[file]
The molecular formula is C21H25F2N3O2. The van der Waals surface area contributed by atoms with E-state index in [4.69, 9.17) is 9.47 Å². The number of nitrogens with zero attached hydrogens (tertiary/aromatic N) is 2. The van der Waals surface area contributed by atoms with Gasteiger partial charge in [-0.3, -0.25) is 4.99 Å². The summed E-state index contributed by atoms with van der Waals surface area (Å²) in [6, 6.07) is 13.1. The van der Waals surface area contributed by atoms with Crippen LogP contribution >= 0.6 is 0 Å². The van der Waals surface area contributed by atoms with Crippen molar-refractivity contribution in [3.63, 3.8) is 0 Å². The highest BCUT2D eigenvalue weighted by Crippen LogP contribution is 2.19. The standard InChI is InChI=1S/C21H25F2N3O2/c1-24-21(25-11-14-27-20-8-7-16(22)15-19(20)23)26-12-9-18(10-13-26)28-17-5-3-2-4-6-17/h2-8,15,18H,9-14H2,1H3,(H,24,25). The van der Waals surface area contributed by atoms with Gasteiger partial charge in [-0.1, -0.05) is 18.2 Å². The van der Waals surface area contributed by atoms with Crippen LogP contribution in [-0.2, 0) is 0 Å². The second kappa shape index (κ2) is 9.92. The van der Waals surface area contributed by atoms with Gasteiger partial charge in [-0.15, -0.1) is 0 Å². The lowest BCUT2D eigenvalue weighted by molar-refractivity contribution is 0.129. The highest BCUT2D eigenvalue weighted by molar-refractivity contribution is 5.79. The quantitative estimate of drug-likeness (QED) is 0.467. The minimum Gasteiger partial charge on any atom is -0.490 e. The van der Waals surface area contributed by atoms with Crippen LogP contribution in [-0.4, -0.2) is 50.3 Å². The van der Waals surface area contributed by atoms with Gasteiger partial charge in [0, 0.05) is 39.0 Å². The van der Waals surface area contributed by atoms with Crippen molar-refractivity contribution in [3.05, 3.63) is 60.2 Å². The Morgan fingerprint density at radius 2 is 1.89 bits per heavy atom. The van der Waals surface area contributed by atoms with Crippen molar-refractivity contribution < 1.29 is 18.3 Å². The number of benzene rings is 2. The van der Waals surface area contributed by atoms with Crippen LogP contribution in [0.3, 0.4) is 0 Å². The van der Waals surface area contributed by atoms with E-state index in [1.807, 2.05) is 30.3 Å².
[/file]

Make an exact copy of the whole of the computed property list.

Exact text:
The molecular formula is C21H25F2N3O2. The van der Waals surface area contributed by atoms with E-state index in [4.69, 9.17) is 9.47 Å². The number of nitrogens with zero attached hydrogens (tertiary/aromatic N) is 2. The van der Waals surface area contributed by atoms with Gasteiger partial charge in [-0.3, -0.25) is 4.99 Å². The summed E-state index contributed by atoms with van der Waals surface area (Å²) in [6, 6.07) is 13.1. The van der Waals surface area contributed by atoms with Crippen LogP contribution >= 0.6 is 0 Å². The van der Waals surface area contributed by atoms with Crippen molar-refractivity contribution in [3.63, 3.8) is 0 Å². The highest BCUT2D eigenvalue weighted by Crippen LogP contribution is 2.19. The standard InChI is InChI=1S/C21H25F2N3O2/c1-24-21(25-11-14-27-20-8-7-16(22)15-19(20)23)26-12-9-18(10-13-26)28-17-5-3-2-4-6-17/h2-8,15,18H,9-14H2,1H3,(H,24,25). The van der Waals surface area contributed by atoms with Gasteiger partial charge in [-0.1, -0.05) is 18.2 Å². The van der Waals surface area contributed by atoms with Crippen LogP contribution in [-0.2, 0) is 0 Å². The second kappa shape index (κ2) is 9.92. The van der Waals surface area contributed by atoms with Gasteiger partial charge in [-0.15, -0.1) is 0 Å². The lowest BCUT2D eigenvalue weighted by molar-refractivity contribution is 0.129. The highest BCUT2D eigenvalue weighted by molar-refractivity contribution is 5.79. The quantitative estimate of drug-likeness (QED) is 0.467. The minimum Gasteiger partial charge on any atom is -0.490 e. The van der Waals surface area contributed by atoms with Crippen LogP contribution in [-0.4, -0.2) is 50.3 Å². The van der Waals surface area contributed by atoms with Gasteiger partial charge in [0, 0.05) is 39.0 Å². The van der Waals surface area contributed by atoms with Crippen molar-refractivity contribution in [3.05, 3.63) is 60.2 Å². The Morgan fingerprint density at radius 2 is 1.89 bits per heavy atom. The van der Waals surface area contributed by atoms with Crippen molar-refractivity contribution < 1.29 is 18.3 Å². The number of benzene rings is 2. The van der Waals surface area contributed by atoms with Crippen LogP contribution in [0.3, 0.4) is 0 Å². The van der Waals surface area contributed by atoms with E-state index in [1.807, 2.05) is 30.3 Å².